Helmand has begun the long slide. One by one, the districts are going. There is little positive to take away from the recent events as southern Afghanistan begins to fall apart again. It makes me wonder at the entire effort–what was the point? There were some fundamental problems with the scheme to bring governance and stability to Helmand, and I asked myself about those. Keep in mind, this is an incredibly simplified version of Helmand, the insurgency, the economy, and our efforts there. I barely scratch the surface of history, tribal conflict, the nature of the insurgency, and institution building. If you would like more, please let me know in the comments.
- Does Helmand matter?
Rajiv Chandrasekaran’s Little America tries to make the case that the push into Helmand was neither strategic nor necessary. I disagree–Helmand does matter, just not as he thinks it should. Yes, Kandahar was incredibly important as the city of the Taliban, and its stability should have been secured, but this overlooks the fundamental nature of insurgency in Afghanistan and the south in general. The insurgency’s roots have always been rural–there is a connection between disenfranchised locals and the appeal (and larger payments) of the Taliban. Capturing Lashkar Gah and Gereshk managed to keep the Taliban out of the cities, but the insurgency grew and boiled over in ungovernable spaces. Dishu, rural Marja, Now Zad and Musa Qala, Khan Neshin and Bahram Cha–these were safe spaces in which the Taliban could operate. Not only did they experience freedom of movement, but they could recruit and operate from the population of farmers whose livelihoods were destroyed (more on this later). Helmand developed the grassroots insurgency, and a lack of security in the province spills over to Kandahar along the Ring Road without stoppage. Chandrasekaran’s focus on population centers displays a fundamental misunderstanding of the nature of the Afghan insurgency, a misunderstanding that may be attributed to his time in Iraq. Thinking in terms of urban insurgents and the power that individuals could accrue and wield therein does not match the Afghan mold. Individual khans and local leaders are more powerful in rural zones, where their warriors are those in charge. In Afghan cities, corruption in the government rules the day, and semblances of stability are better for business for all involved. ISAF was able to take Gereshk and Kandahar, but the insurgency simply melted into those self-same rural areas. But there are rural areas throughout Afghanistan, so why does Helmand matter?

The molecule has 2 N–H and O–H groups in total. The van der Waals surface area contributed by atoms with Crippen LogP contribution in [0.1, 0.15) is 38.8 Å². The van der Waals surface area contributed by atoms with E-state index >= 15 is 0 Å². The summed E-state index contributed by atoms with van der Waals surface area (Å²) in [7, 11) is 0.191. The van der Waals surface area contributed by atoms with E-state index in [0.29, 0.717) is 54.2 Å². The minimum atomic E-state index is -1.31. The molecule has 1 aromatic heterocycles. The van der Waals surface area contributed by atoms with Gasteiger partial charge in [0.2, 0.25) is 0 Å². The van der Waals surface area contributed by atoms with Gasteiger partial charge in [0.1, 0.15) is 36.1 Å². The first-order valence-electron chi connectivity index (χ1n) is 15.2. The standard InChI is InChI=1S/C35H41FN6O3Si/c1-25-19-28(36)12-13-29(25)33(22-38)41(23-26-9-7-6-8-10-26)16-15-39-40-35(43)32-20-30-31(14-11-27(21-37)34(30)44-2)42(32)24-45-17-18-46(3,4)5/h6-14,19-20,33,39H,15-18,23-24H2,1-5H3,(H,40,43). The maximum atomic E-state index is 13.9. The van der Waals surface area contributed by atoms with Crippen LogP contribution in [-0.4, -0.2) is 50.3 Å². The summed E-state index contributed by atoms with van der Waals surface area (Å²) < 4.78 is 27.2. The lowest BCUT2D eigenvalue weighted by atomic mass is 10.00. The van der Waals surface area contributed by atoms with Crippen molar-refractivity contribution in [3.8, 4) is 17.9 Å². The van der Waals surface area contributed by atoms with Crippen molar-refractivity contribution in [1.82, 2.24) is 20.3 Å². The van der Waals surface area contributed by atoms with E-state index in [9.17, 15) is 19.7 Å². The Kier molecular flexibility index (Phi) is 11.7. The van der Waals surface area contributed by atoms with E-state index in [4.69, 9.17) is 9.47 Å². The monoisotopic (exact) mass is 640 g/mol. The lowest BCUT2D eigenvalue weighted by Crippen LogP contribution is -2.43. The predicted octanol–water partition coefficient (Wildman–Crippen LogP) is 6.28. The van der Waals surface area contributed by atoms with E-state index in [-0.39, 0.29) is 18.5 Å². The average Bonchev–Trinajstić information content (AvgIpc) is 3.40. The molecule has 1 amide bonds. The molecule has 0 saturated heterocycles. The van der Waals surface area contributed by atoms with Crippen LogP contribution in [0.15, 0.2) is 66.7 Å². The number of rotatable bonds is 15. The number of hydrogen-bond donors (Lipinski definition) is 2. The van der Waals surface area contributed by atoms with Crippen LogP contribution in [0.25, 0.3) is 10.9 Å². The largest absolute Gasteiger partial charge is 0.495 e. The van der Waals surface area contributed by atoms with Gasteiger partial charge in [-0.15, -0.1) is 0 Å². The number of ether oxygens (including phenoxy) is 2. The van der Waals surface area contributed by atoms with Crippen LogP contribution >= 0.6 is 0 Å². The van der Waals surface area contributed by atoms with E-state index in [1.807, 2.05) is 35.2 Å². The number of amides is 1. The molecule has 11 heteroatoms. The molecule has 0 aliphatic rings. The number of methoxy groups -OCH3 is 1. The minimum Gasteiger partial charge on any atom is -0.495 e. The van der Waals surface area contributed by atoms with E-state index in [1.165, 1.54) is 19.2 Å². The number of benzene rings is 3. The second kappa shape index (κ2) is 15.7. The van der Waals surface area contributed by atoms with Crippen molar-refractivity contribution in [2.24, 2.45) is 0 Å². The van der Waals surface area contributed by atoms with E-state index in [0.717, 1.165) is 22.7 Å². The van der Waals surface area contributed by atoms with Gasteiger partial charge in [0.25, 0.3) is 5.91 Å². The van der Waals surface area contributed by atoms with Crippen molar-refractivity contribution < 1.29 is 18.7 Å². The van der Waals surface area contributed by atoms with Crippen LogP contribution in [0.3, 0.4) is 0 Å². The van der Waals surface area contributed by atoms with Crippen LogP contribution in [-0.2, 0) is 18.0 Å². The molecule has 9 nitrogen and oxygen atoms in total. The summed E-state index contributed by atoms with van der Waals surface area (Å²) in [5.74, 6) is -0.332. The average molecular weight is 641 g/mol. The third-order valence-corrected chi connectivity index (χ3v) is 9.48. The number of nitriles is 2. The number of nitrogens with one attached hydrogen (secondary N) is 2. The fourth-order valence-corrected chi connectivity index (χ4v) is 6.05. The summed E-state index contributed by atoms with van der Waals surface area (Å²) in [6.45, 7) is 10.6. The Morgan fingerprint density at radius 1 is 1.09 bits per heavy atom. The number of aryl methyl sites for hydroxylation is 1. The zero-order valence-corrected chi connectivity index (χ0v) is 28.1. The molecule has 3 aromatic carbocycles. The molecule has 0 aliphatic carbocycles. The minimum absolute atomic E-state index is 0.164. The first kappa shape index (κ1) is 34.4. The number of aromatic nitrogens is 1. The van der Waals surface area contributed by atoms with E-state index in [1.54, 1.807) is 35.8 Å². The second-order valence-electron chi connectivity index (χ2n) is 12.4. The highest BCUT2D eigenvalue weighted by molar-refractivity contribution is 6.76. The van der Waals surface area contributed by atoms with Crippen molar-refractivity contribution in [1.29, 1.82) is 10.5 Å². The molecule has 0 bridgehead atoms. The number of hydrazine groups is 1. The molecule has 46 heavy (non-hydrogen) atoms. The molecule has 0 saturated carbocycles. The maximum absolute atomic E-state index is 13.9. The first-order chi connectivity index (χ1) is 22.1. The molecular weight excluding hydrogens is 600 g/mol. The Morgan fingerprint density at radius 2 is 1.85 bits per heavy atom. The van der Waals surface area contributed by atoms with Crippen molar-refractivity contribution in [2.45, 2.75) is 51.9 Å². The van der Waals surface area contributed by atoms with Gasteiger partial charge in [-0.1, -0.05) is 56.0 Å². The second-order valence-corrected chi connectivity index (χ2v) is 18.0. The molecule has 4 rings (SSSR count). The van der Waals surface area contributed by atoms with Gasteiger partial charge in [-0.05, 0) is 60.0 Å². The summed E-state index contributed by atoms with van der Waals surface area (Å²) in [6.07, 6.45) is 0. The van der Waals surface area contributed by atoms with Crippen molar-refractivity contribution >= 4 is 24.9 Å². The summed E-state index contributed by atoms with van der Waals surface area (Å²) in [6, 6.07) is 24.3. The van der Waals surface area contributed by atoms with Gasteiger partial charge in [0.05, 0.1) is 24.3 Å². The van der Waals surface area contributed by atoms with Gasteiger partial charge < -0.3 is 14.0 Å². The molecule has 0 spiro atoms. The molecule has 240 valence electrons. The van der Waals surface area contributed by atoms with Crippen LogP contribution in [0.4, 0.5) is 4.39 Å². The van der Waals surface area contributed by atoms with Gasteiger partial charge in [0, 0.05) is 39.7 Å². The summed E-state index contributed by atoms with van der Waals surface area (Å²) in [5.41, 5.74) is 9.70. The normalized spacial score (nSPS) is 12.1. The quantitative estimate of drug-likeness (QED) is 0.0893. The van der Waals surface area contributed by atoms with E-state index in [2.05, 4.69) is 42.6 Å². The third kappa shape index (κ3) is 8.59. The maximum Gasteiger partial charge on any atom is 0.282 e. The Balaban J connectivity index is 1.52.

Because Helmand grows the poppy. Nowhere in the world comes close to the production found in Helmand. That money creates the staggering corruption witnessed in Afghanistan today. That money funds the insurgency. That money funds the warlords we purposefully or accidentally left in charge. But it is not simply poppy.
Historically, Afghanistan is dominated by loose affiliations of local leaders. The looseness of these bonds allows local tribal elders to switch allegiances when necessary, to ally and betray, and to survive occupation after occupation. When ISAF came into Helmand, it was obvious they were the “Top Dogs,” and elders followed them for as long as necessary to ensure survival. Those locales where the strategy ran into trouble were those where the power structure did not seem as black and white. Upper Sangin, Upper Gereshk, rural Marja–these took massive amounts of firepower to imprint the “Top Dog” strategy. And then, when Afghan forces were found to be wanting in the ability to assume control of these areas, local leaders immediately reverted back to gamesmanship.
But the thought that Helmand, if left alone while ISAF focused on Kandahar, would remain a backwater is flawed. The connections between elders, and across borders into Pakistan, meant that at some point, the Helmandi insurgency would rear its ugly head. Simply thinking that a staggeringly medieval economic system, flush with opium cash, and culturally aligned in many ways with the Taliban (I want to note here, that Helmandis themselves may not believe in the message of the Taliban, but that the archaic ruling system in Helmand and certain conservative views are more conducive to Taliban-style thinking than the foreign presence of ISAF) would not affect the insurgency in Kandahar is ‘pie-in-the-sky’ hoping.
Helmand matters because of its rural base, its economic system, its cash crop, its connection to Kabul and Kandahar (and Pakistan), and its historic value.
Yes, Helmand is historically valuable to the Afghan population. In Helmand (and somewhat Kandahar, too), Afghans won culturally symbolic, remembered, and powerful victories against foreign occupiers–namely the British (but also the Soviets). This begins to become complex, because rural districts in Kandahar, especially those further from the urban center, resemble Helmand more so than suburbs of the city. ISAF’s constraint of dealing with specific boundaries and areas of operation led to divisions that may not exist in Afghan historical memory. Those who have spent time in Afghanistan know that cultural memory often precedes immediate events. Feuds last hundreds of years. Slights from before Durrand line still sting today. History is yesterday. This ISAF never truly comprehended–that Afghans have seen invaders come and go, while Afghans stay. ISAF, without a realistic end state, had very little to offer Helmandis.
3. What was our end state?
This is the million-dollar question. What were we there to do? Defeat the Taliban? Stabilize the nation? Build the nation and its institutions? Provide security? Build the armies and police forces?